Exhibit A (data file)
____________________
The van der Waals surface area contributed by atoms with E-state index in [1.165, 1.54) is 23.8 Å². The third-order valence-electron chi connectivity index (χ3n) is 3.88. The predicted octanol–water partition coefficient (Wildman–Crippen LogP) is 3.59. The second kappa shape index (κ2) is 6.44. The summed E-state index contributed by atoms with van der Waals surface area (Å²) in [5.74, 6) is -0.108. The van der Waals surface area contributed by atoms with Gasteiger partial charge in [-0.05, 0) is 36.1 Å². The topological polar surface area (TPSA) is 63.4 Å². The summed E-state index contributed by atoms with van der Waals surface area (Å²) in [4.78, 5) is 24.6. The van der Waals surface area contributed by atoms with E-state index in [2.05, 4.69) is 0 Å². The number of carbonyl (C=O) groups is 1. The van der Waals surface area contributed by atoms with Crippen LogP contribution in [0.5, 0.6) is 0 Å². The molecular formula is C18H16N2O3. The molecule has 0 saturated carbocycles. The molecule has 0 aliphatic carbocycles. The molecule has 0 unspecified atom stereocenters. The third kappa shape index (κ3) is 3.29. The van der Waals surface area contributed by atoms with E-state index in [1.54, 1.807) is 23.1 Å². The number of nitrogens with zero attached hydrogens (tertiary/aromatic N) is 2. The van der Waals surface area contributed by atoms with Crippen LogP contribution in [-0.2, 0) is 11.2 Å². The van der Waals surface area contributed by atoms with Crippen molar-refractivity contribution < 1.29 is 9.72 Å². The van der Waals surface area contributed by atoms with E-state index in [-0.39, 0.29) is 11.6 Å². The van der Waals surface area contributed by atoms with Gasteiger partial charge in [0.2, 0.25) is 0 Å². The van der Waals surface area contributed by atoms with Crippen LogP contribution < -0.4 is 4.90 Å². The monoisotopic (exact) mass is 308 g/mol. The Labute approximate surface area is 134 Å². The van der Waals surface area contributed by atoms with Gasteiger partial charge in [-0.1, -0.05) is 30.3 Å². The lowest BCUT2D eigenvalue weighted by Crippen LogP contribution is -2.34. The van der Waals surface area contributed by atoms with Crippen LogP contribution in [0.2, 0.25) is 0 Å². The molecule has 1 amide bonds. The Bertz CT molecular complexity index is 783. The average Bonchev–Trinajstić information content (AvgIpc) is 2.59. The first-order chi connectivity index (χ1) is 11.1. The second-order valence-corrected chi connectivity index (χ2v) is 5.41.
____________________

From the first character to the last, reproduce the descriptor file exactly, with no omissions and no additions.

The van der Waals surface area contributed by atoms with E-state index in [1.165, 1.54) is 23.8 Å². The third-order valence-electron chi connectivity index (χ3n) is 3.88. The predicted octanol–water partition coefficient (Wildman–Crippen LogP) is 3.59. The second kappa shape index (κ2) is 6.44. The summed E-state index contributed by atoms with van der Waals surface area (Å²) in [5.74, 6) is -0.108. The van der Waals surface area contributed by atoms with Gasteiger partial charge in [-0.05, 0) is 36.1 Å². The topological polar surface area (TPSA) is 63.4 Å². The summed E-state index contributed by atoms with van der Waals surface area (Å²) in [4.78, 5) is 24.6. The van der Waals surface area contributed by atoms with E-state index in [2.05, 4.69) is 0 Å². The number of carbonyl (C=O) groups is 1. The van der Waals surface area contributed by atoms with Crippen LogP contribution in [0.5, 0.6) is 0 Å². The molecular formula is C18H16N2O3. The molecule has 0 saturated carbocycles. The molecule has 0 aliphatic carbocycles. The molecule has 0 unspecified atom stereocenters. The third kappa shape index (κ3) is 3.29. The van der Waals surface area contributed by atoms with E-state index in [1.54, 1.807) is 23.1 Å². The number of nitrogens with zero attached hydrogens (tertiary/aromatic N) is 2. The van der Waals surface area contributed by atoms with Crippen LogP contribution in [-0.2, 0) is 11.2 Å². The van der Waals surface area contributed by atoms with Crippen molar-refractivity contribution < 1.29 is 9.72 Å². The van der Waals surface area contributed by atoms with E-state index in [-0.39, 0.29) is 11.6 Å². The van der Waals surface area contributed by atoms with Gasteiger partial charge in [0.2, 0.25) is 0 Å². The van der Waals surface area contributed by atoms with Crippen LogP contribution < -0.4 is 4.90 Å². The monoisotopic (exact) mass is 308 g/mol. The Labute approximate surface area is 134 Å². The van der Waals surface area contributed by atoms with Gasteiger partial charge in [-0.1, -0.05) is 30.3 Å². The lowest BCUT2D eigenvalue weighted by Crippen LogP contribution is -2.34. The van der Waals surface area contributed by atoms with Crippen LogP contribution in [0.2, 0.25) is 0 Å². The molecule has 1 amide bonds. The Bertz CT molecular complexity index is 783. The average Bonchev–Trinajstić information content (AvgIpc) is 2.59. The first-order chi connectivity index (χ1) is 11.1. The second-order valence-corrected chi connectivity index (χ2v) is 5.41.